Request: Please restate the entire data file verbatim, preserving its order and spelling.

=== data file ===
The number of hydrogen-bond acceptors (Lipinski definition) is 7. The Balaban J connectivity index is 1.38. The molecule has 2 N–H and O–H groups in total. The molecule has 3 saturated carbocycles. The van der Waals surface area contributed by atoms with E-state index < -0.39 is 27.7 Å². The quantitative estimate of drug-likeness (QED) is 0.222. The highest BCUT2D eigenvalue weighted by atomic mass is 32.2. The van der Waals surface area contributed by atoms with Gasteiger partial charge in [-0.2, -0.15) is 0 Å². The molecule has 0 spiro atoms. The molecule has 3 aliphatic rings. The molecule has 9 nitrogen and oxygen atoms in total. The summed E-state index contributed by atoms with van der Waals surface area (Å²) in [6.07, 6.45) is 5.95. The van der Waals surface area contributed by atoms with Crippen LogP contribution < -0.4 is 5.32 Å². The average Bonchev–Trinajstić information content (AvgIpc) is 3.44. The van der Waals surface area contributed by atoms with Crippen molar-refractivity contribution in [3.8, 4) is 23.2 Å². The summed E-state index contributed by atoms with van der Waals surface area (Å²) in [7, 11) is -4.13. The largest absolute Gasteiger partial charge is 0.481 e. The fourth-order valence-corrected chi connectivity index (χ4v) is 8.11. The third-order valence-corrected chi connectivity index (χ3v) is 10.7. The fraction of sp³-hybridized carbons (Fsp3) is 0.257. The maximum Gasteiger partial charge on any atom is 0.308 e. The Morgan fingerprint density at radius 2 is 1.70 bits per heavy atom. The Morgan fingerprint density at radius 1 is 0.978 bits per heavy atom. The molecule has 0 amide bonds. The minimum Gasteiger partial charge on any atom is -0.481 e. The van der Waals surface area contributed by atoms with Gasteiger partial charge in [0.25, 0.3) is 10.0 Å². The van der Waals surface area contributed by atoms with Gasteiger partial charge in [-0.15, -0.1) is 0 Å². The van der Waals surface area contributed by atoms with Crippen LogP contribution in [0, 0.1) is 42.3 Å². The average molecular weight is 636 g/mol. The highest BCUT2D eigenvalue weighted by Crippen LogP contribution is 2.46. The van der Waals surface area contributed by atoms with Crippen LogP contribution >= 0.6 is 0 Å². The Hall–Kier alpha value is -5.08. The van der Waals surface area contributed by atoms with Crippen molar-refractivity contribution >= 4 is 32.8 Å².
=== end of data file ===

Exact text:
The number of hydrogen-bond acceptors (Lipinski definition) is 7. The Balaban J connectivity index is 1.38. The molecule has 2 N–H and O–H groups in total. The molecule has 3 saturated carbocycles. The van der Waals surface area contributed by atoms with E-state index < -0.39 is 27.7 Å². The quantitative estimate of drug-likeness (QED) is 0.222. The highest BCUT2D eigenvalue weighted by atomic mass is 32.2. The van der Waals surface area contributed by atoms with Gasteiger partial charge in [-0.2, -0.15) is 0 Å². The molecule has 0 spiro atoms. The molecule has 3 aliphatic rings. The molecule has 9 nitrogen and oxygen atoms in total. The summed E-state index contributed by atoms with van der Waals surface area (Å²) in [6.07, 6.45) is 5.95. The van der Waals surface area contributed by atoms with Crippen LogP contribution < -0.4 is 5.32 Å². The average Bonchev–Trinajstić information content (AvgIpc) is 3.44. The van der Waals surface area contributed by atoms with Crippen molar-refractivity contribution in [3.8, 4) is 23.2 Å². The summed E-state index contributed by atoms with van der Waals surface area (Å²) in [7, 11) is -4.13. The largest absolute Gasteiger partial charge is 0.481 e. The fourth-order valence-corrected chi connectivity index (χ4v) is 8.11. The third-order valence-corrected chi connectivity index (χ3v) is 10.7. The fraction of sp³-hybridized carbons (Fsp3) is 0.257. The maximum Gasteiger partial charge on any atom is 0.308 e. The Morgan fingerprint density at radius 2 is 1.70 bits per heavy atom. The Morgan fingerprint density at radius 1 is 0.978 bits per heavy atom. The molecule has 0 amide bonds. The minimum Gasteiger partial charge on any atom is -0.481 e. The van der Waals surface area contributed by atoms with Gasteiger partial charge in [0.25, 0.3) is 10.0 Å². The van der Waals surface area contributed by atoms with Gasteiger partial charge in [-0.15, -0.1) is 0 Å². The van der Waals surface area contributed by atoms with Crippen LogP contribution in [0, 0.1) is 42.3 Å². The average molecular weight is 636 g/mol. The highest BCUT2D eigenvalue weighted by Crippen LogP contribution is 2.46. The van der Waals surface area contributed by atoms with Crippen LogP contribution >= 0.6 is 0 Å². The Hall–Kier alpha value is -5.08. The van der Waals surface area contributed by atoms with Crippen molar-refractivity contribution >= 4 is 32.8 Å².